Speaker Therese Terlaje said the legislature needs to secure a funding source to ensure government nurses' salaries are not compromised amid the looming revenue uncertainty being faced by the government of Guam.
“With the general fund tracking $100 million below projections for this fiscal year and the 2022 executive budget request proposing zero dollars from the general fund for (Guam Memorial Hospital), it is imperative that a tangible and stable source of funds is identified for nurse pay, to shore up gaps in patient care while long-term solutions to expand recruitment and retention are planned and executed,” Terlaje said.
The committee on appropriations on Wednesday heard Terlaje's Bill 42-36, the GMH Nurse Recruitment and Retention Act of 2021, which is co-sponsored by Sen. Joe San Agustin.
The measure proposes to address perennial nursing shortages at GMH, which have impacted the hospital’s ability to maximize bed capacity in its ICU, emergency and clinical areas.
Recently, the GMH Board of Trustees explored increasing the 16 percent differential pay for nurses to 22 percent in order to achieve parity at GMH with competing nursing salaries on and off island.
However, additional funding was needed to implement this recruitment and retention strategy. The chairperson of the board estimated that approximately $827,000 is needed annually to increase the 16 percent differential pay for RN and LPNs to 22 percent. Unlike other nurse pay bills, Bill 42-36 fully funds this increase.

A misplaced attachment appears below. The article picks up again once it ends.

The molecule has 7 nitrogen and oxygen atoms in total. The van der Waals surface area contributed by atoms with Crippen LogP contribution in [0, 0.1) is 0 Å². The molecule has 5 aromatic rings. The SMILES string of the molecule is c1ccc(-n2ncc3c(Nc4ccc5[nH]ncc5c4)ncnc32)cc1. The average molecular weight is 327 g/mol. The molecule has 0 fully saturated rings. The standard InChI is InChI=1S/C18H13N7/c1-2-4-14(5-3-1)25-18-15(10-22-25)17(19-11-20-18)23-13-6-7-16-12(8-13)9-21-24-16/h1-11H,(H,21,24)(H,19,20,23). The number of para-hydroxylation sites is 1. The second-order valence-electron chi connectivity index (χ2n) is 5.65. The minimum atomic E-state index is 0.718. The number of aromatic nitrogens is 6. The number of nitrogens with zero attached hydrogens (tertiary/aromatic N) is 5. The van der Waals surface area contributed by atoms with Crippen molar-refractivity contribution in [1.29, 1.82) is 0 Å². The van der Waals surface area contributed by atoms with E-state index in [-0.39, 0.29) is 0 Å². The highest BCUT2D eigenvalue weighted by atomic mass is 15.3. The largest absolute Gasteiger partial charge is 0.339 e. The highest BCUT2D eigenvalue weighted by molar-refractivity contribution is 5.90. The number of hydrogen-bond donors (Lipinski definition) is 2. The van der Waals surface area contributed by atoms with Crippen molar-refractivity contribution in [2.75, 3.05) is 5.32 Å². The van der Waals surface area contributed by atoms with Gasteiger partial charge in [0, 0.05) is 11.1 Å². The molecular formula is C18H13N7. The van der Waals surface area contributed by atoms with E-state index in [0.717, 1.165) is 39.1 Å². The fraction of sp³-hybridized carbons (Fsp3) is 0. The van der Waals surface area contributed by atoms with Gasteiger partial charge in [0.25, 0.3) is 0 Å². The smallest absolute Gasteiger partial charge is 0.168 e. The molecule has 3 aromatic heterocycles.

The measure proposes to redirect a portion of the GRMC Annual Community Contribution mandated by the terms of their Qualifying Certificate for the sole purpose of increasing the nursing differential pay at GMH. The terms of the QC state that community contributions may benefit healthcare with a priority to GMH and DPHSS.
GEDA would also retain $200,000 annually from the GRMC community contribution, which could still be disbursed to various non-profits on-island through the Qualifying Certificate Community Contribution Grant Program. The discretion of these funds would fall under the purview of GEDA.
It was also clear during discussions on the Nurse Licensure Compact that improving pay and the work environment for nurses needed to be addressed concurrently with the implementation of the Compact to stave off potential out-migration of nurses.
While this bill does not raise wages for all nurses on island, it does prioritize GMH and ensures there is a viable funding source to pay for this long overdue increase. It gives GMH more tools and is a step in the right direction towards recruitment and retention of nurses which is sorely needed to find real solutions to our nursing shortage.
“Bill 42-36 provides a 15-year funding bridge for the government of Guam and GMH to build a more sustainable model for patient care which starts with keeping local nurses on Guam,” Terlaje said.